I still think therapy gets a bad rap sometimes. I DO think we are moving, collectively as a culture and society, toward more acceptance of mental health issues (most of the time). I can sometimes see how the stigma that has surrounded even the terms “mental health” or “therapy” is starting to lift, and how we are beginning to speak more in mainstream culture about accepting help from licensed professionals.
However, I still think we have a long way to go.
I often tell first-time patients - the ones who have never sat in a therapist’s office and who are completely green to these process - that there is “no man behind the curtain” a la The Wizard of Oz. There are no “tricks” up my sleeves, and I am not here to dupe you. But, for some reason, we sometimes have some suspicions about what therapy is all about, and I’m here to hopefully clear some of those up.
First, we’ll start with a list of what therapy isn’t:
It isn’t magic. There IS research-proven evidence that just coming to a therapist’s office and sitting in the room for that hour is generally anxiety-relieving and helpful. Most people leave their therapy sessions feeling a bit better, so there is truth there. However, there’s no magic wand (as much as I wish there was). You won’t be “cured” by coming to one, two, or even six sessions. Your symptoms and issues will not magically disappear.
It isn’t a time that therapists sit and judge you for whatever brings you in. We are human beings, too. We recognize that judgments are natural and a part of what we are taught to do from the time we are young. However, we receive years of training on how to cultivate a variety of ways of approaching individuals and conceptualize what brings you in holistically. In short, we won’t ever laugh at you, judge you, think less of you, or ridicule you for what you share. (And if that EVER happens in a therapy room, please get a new therapist - ASAP!)
Therapy isn’t a band-aid approach. Yes, sometimes we talk about reducing symptoms and improving the present. This is mostly when we are talking about life-threatening and life-interfering behaviors that are putting you and your life at risk. In those instances, we absolutely need to problem-solve and figure out how to relieve the distress that you are experiencing. But, overall, therapy is about long-term change. We work on changing things like behaviors, thoughts, perceptions, and ideologies that might not be serving you anymore. We are tackling some BIG things in therapy. It’s not easy because of this.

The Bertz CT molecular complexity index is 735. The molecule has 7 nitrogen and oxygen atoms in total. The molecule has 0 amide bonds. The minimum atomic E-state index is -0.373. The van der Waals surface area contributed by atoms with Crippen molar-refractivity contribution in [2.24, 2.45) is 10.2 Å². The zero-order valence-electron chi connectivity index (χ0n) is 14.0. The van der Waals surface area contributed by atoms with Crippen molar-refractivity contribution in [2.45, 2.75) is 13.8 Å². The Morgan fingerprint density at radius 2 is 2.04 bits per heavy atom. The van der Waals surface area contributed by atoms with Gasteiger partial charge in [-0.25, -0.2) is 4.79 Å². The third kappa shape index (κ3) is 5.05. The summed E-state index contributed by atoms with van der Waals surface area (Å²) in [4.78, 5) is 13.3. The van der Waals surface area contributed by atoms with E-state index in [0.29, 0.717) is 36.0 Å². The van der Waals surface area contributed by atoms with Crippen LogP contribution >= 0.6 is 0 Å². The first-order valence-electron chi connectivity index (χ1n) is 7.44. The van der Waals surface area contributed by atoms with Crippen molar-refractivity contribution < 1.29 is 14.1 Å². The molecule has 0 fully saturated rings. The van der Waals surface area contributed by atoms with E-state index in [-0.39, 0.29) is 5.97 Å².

It isn’t the same thing as talking to your friend. We want you to think of us like you might think of a close friend - someone who is a confidante, trustworthy and personable. However, we are trained and licensed professionals. We have gone through years of supervision and learning to precisely approach you in a way that your friend will likely not be equipped to do. Friends are really important - don’t get me wrong. You NEED friends and social supports. We will help you get there if you’re currently longing for those connections. Just please know that this investment in your health is more than just talking about the issues you’re facing. We don’t just dole out advice and listen (though sometimes this can be helpful and is warranted); we will also work through your stuck points with you and challenge you to move in directions that might be uncomfortable or difficult.
Now, you might be thinking to yourself…”Well, what IS therapy then?” I’m glad you asked:
Therapy is learning how to change. It’s learning how to be flexible, how to be self-aware, and how to be accepting.
It’s really, REALLY hard work sometimes, and you won’t always leave our offices feeling better. Sometimes, you might actually feel worse. We don’t want you to feel bad, but we also want you to FEEL. That means feeling all of your emotions without checking out.
With that, therapy is about learning to feel in a healthy way. We are often taught that our emotions are not okay, that they are too big, or inappropriate. We are here to squash that and help you learn how to feel your emotions without feeling like they are running your life.
Therapy is talking. It might also include more creative outlets. I know, personally (and my clients can attest to this), that I use metaphors a lot to illustrate concepts that might be relevant to what you are tackling. So, it is a lot of words, but can also include things like writing, drawing, role-play, examples, and movement. In addition, therapy is about using what you are learning IN your sessions and taking them OUTSIDE of the therapy room. So, you might also be doing “homework” and practicing what you are learning in your real life. This is where you can start to see the changes taking place.
Please also know that we want you to put us out of business. The goal is to not need therapy forever. We celebrate each achievement and success you have through this process, and while we enjoy working with you and learning about you, we also have lots of hope for you that you can do this - eventually - on your own, too.
There are probably a ton of things I’m leaving out. Therapy has a real special quality to it that also cannot be summed up in words. If you’re a spiritual or religious person, you might describe it as a soul connection that occurs between two people. I think the best way of truly understanding it and comprehending it is by experiencing it.
I may be biased, but I think everyone would benefit from a little therapy. If you’re interested in learning more or setting up an appointment, don’t hesitate!